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Motorcycle Sprocket Size/Ratio Calculator


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Gearing Explained

Changing the size of your motorcycle sprockets, either in the front and/or the rear, will change the way the bike feels when you ride.

You probably already know what the tranmission gears on your bike do. First gear gives you the most torgue (feels like pulling power) which is what you need when you're starting from a stop or slowly climbing a hill. Your top gear (maybe 4th or 5th or 6th depending on your bike) has less pull but more speed.

Changing the sizes of the sprockets on your bike can affect the overall gearing of the bike, making first gear even lower or your top gear even higher.

Installing a larger rear sprocket will make 1st gear seem more stronger and more powerful, will give you more acceleration, but you'll need to shift into 2nd gear sooner to keep the engive from revving. If you do mostly trail riding, a lreager rear sprocket will give you more power to climb steep hills. If you do mostly highway riding, decreasing the rear sprocket size will help give you a faster top speed.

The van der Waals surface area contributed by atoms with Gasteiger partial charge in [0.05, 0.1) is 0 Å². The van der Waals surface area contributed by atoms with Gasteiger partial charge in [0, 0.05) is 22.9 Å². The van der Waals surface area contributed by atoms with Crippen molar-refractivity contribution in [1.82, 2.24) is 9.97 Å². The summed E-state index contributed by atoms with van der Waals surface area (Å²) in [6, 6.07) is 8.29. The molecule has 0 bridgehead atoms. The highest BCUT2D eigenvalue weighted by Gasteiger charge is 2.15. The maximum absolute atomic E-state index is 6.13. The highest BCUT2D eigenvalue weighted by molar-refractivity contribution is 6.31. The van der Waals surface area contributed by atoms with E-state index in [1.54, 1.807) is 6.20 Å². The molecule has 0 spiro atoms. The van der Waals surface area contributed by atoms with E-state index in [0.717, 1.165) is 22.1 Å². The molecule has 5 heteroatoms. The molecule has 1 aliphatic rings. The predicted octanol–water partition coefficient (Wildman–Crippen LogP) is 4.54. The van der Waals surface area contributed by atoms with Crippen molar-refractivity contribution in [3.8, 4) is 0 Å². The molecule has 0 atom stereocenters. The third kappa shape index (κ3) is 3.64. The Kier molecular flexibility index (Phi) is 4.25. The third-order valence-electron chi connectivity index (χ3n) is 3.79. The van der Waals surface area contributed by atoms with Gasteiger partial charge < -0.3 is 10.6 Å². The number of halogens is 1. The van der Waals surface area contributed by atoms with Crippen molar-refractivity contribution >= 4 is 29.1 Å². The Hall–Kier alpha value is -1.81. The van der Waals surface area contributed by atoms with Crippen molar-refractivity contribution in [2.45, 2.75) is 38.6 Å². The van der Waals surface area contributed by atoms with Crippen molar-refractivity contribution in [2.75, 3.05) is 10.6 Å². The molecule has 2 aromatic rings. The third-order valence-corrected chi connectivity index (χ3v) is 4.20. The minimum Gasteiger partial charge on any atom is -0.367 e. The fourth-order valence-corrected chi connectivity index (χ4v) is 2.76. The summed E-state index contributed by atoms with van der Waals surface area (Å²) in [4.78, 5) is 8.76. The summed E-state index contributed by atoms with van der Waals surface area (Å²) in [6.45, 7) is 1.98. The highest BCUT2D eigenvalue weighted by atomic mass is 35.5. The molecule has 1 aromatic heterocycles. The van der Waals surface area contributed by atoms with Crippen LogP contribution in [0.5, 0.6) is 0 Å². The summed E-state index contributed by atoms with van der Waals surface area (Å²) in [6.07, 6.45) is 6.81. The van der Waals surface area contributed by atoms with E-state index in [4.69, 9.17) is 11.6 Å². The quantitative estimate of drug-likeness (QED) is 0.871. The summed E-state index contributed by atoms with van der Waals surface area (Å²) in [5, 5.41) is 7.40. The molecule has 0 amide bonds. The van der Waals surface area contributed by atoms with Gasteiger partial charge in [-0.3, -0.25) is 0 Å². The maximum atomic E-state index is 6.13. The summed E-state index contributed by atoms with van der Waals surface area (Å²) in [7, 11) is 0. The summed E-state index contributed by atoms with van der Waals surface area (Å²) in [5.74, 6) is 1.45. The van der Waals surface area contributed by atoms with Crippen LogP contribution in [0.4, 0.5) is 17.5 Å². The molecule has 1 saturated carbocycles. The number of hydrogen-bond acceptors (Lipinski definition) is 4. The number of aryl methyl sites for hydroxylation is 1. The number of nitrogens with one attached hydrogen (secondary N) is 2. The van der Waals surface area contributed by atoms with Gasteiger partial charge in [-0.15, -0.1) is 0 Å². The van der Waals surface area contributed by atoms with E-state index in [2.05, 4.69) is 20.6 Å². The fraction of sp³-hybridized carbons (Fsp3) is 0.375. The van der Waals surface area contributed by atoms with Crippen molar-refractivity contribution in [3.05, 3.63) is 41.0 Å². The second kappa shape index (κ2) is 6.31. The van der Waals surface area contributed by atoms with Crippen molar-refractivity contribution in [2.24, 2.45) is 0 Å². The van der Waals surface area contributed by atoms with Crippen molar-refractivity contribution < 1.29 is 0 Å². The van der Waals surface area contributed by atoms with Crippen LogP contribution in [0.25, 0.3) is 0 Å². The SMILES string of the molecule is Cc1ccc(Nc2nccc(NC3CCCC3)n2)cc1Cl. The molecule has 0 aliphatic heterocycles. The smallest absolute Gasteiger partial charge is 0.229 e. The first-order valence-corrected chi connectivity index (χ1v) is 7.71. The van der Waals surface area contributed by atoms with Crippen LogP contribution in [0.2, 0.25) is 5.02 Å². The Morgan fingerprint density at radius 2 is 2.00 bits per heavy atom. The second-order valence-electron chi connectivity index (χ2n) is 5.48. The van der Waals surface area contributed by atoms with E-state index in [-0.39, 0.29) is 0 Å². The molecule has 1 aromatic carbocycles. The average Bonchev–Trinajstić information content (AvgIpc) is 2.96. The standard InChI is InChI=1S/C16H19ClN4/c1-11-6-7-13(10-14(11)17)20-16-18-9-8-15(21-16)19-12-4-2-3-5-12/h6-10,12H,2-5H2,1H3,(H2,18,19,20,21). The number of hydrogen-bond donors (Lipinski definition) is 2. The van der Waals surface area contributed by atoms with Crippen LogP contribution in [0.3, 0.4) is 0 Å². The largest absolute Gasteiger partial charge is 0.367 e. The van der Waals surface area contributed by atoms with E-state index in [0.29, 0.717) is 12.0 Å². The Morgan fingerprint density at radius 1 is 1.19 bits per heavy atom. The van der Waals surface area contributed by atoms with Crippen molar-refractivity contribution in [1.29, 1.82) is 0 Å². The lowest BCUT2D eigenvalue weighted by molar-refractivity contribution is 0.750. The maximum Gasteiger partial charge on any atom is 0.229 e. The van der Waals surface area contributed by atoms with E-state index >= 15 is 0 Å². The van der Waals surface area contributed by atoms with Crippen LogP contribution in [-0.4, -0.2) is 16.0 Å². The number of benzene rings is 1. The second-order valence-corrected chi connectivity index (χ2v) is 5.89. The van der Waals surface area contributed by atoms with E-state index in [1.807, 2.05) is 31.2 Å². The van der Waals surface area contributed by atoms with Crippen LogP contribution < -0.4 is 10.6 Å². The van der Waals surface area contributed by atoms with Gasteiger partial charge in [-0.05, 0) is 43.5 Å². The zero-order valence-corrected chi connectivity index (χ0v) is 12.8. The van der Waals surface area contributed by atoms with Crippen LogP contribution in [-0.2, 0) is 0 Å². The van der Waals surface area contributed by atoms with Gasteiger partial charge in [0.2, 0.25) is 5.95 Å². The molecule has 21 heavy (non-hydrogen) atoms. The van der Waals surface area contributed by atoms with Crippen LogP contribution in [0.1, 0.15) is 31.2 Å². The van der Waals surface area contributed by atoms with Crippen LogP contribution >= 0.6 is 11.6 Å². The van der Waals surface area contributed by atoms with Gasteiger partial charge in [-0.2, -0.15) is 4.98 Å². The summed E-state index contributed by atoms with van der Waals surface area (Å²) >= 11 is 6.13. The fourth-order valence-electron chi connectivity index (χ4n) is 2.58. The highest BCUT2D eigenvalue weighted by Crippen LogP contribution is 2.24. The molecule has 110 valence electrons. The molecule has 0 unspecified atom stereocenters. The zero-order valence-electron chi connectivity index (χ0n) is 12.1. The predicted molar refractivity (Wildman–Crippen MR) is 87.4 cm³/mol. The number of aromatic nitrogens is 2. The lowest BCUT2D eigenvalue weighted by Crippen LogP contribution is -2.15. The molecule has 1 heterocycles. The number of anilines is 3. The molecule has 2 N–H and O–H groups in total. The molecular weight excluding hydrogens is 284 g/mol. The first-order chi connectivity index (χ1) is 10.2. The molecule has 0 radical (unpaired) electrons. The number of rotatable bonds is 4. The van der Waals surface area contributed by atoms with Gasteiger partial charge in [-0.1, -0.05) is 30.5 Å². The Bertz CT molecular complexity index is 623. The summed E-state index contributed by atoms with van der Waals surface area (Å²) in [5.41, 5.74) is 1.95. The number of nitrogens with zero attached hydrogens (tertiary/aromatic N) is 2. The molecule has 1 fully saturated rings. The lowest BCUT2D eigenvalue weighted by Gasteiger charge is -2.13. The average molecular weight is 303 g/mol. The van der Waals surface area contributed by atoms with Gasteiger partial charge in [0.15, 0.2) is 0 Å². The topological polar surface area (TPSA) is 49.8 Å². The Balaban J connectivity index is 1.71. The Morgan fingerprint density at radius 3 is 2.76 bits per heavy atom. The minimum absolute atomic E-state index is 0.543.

Motocycle manufactures install sprockets suited for the intended use of the motorcycle, but they're trying to please everyone. So the sprocket ratio that came with your bike might not be ideal for you. If you want to change it slightly, to give you a little more power for hills for instance, you can easily change one or both sprockets.

A new rear sprocket usually costs more than a front sprocket, beacuse it's takes more steel/aluminum and work to make. But it's often easier to change a rear sprocket than a front one, and the effect of one extra tooth on the rear is less drastic than a one extra tooth in the front. Also, there's usually less room for a larger front sprocket in the front.




You might enjoy a few videos that explain sprocket changes.





Check out this one from Nerb1:







And this one from Sportbike Track Gear:







And a couple from Rocky Mountain ATV MC:





which is where we buy our Primary Drive chains and sprockets.






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